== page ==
Archive for August, 2007

Preserving Educational Excellence

Thursday, August 23rd, 2007

The 2007 – 2008 proposed school budget was approved by the South Brunswick Board of Education at a special Budget Hearing conducted during the regular March 26 meeting. On April 17, the annual school election will provide our community members with an opportunity to vote on this financial plan.

So that our residents can cast the most knowledgeable vote, I will attempt to provide an overview of our budget. Keep in mind that this budget was designed through an intensive process that sought to balance the interests of education and interests of taxpayers in containing costs.

The proposed budget is in the amount of $131,544,937. Voters previously approved the Debt Service (expansion and renovations of our facilities) portion of this budget that now totals $11,024,927. On April 17, we are requesting that you vote on the local share of the General Fund Budget in the amount of $94,583,348. It is this amount, when coupled with the State contribution of $20,160,884 (16.9% of Operating Budget) as referenced in Chart #1, our local fund balance from 2006 – 2007 and some miscellaneous revenue that makes up the total proposed Operating Budget of $118,851,732.00. The cost increase necessary to support this budget is 11.8 cents per $100 of assessment.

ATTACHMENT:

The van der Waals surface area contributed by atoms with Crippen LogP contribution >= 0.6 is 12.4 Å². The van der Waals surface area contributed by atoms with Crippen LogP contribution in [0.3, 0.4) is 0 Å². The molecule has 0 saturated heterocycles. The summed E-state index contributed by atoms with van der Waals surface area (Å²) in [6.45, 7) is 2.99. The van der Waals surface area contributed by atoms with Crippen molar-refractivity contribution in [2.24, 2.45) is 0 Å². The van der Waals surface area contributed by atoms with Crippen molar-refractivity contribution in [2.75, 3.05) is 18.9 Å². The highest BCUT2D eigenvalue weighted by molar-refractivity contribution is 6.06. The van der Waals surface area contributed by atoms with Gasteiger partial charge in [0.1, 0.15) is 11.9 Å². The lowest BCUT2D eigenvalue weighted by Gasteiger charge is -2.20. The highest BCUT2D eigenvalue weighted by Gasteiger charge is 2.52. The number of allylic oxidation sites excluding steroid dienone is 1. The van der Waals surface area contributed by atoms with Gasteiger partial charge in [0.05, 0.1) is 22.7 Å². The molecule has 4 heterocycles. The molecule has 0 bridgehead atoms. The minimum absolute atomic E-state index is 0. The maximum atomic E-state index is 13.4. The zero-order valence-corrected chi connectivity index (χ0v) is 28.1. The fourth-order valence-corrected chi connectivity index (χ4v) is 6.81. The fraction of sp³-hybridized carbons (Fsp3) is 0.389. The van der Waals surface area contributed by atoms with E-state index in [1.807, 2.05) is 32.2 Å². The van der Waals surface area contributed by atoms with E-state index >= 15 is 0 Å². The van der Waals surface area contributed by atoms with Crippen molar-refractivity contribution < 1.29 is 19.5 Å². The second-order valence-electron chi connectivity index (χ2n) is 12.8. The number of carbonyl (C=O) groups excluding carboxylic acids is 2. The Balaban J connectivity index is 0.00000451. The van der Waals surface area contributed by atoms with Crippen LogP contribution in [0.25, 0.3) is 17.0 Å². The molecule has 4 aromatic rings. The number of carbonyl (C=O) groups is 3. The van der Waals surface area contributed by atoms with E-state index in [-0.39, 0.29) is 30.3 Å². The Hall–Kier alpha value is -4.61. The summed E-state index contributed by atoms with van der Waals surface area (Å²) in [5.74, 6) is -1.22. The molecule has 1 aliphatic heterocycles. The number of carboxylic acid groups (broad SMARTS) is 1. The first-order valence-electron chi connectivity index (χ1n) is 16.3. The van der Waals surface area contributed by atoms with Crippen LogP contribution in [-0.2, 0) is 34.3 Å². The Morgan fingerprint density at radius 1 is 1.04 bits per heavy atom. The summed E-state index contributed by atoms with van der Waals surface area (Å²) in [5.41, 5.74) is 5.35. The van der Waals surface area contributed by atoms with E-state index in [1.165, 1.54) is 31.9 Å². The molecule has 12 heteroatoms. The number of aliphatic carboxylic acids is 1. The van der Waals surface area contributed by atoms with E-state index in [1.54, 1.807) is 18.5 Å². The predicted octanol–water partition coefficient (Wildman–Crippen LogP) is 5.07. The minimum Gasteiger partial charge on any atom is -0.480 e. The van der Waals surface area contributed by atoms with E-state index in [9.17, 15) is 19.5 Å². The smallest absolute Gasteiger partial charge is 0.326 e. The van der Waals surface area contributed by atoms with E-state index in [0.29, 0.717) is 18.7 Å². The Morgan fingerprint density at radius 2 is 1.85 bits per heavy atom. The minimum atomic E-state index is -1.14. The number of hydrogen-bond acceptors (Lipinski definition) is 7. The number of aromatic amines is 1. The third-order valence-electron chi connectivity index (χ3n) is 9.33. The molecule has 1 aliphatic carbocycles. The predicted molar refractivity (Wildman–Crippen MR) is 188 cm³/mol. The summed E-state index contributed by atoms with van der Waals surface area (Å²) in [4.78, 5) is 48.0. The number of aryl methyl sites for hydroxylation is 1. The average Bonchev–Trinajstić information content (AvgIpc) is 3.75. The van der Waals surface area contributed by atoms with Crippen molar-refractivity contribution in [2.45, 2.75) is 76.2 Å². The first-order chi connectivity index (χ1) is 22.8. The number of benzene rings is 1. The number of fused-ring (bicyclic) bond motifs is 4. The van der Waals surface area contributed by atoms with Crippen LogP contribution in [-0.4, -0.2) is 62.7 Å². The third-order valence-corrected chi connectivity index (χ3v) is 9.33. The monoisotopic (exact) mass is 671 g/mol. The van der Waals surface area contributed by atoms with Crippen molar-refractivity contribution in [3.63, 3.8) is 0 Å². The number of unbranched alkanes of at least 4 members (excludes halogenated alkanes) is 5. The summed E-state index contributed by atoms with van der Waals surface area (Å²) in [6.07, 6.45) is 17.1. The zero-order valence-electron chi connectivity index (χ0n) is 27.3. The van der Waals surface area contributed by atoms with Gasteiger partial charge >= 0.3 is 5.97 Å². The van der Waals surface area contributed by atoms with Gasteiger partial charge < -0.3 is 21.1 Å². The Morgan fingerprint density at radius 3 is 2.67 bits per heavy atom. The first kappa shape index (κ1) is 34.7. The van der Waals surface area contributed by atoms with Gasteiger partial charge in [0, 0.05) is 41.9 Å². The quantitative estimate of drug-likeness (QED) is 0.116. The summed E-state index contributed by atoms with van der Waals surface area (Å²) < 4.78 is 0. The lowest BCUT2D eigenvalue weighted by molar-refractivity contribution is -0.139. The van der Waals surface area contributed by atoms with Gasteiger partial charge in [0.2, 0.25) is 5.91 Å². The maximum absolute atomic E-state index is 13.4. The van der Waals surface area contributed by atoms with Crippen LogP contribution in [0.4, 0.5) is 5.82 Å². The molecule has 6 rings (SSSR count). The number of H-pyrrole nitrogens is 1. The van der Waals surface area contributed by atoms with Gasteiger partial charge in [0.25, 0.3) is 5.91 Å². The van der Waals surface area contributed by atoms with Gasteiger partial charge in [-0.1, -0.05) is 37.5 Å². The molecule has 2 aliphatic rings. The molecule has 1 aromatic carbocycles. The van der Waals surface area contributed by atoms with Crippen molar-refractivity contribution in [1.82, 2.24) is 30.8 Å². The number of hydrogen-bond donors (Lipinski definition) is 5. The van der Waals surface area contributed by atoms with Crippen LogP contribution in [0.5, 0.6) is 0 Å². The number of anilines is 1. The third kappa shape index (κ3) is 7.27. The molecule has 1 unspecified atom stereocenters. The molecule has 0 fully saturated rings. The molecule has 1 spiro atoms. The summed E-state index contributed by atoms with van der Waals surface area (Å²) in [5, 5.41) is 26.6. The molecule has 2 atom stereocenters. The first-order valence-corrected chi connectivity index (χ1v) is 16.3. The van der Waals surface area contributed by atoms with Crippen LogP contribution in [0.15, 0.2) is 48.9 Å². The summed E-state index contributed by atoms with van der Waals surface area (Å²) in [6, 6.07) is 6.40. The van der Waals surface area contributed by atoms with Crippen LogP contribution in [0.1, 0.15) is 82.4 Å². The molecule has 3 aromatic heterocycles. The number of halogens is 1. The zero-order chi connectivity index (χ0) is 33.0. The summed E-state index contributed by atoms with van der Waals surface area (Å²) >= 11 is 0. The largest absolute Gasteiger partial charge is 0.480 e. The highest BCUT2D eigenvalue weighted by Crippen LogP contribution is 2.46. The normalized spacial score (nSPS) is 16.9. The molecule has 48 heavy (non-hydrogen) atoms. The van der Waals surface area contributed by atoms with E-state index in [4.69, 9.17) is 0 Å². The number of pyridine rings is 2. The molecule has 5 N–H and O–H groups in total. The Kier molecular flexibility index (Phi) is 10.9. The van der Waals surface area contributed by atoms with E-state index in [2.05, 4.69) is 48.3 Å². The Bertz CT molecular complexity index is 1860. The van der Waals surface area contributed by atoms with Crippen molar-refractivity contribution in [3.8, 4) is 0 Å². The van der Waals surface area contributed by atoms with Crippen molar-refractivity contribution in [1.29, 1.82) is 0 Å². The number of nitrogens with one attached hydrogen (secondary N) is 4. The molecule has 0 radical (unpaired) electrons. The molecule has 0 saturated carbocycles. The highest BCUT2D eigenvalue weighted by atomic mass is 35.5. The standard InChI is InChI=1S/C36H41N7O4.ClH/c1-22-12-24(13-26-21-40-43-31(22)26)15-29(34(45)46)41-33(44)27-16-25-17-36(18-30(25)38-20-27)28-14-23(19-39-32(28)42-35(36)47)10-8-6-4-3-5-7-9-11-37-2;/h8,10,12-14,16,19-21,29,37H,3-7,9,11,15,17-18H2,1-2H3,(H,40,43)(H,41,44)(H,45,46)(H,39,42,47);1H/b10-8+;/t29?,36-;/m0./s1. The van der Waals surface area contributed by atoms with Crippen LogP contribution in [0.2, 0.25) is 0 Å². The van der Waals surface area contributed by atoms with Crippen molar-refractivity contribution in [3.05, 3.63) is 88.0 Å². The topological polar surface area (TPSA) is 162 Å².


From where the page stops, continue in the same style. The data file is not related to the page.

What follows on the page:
Obviously, no one wants to pay higher taxes. Unfortunately, public schools in New Jersey have only State-prescribed methods to fund their operations. Because of this, property tax represents the funding strategy that must bear the weight of the public schools.

So that you might better-understand this financial plan, let me share some insights and identify the issues that served to shape the proposed 2007 – 2008 budget. First of all, education is a labor-intense endeavor. As student enrollment rows, the staff necessary to meet student needs expands, as well. While we experienced a welcomed slow-down in our enrollment growth this year, our projections anticipate an increase of an additional 221 students for the 2007 – 2008 school year.

A review of our student enrollment chart (Chart #2) reveals a significant and sustained pattern of growth over the previous ten years. With an anticipated enrollment of 9,011 students in September, we will have witnessed a ten-year increase of 2,729 students. The result of this continual enrollment has created an ongoing need for more staff and expanded facilities.

As you already know from past correspondence, the District has renovated and expanded Brunswick Acres, Greenbrook, Constable, Cambridge and Monmouth Junction elementary schools in conjunction with the 2003 Referendum Bond Issue. Presently, from that referendum, we are constructing an addition on Crossroads North Middle School. The final work will be completed as air conditioning projects in the gym areas of both middle schools. Obviously, this construction activity was carried out as a response to our growing student enrollment and has been a major impact on our budget in the areas of personnel and facilities.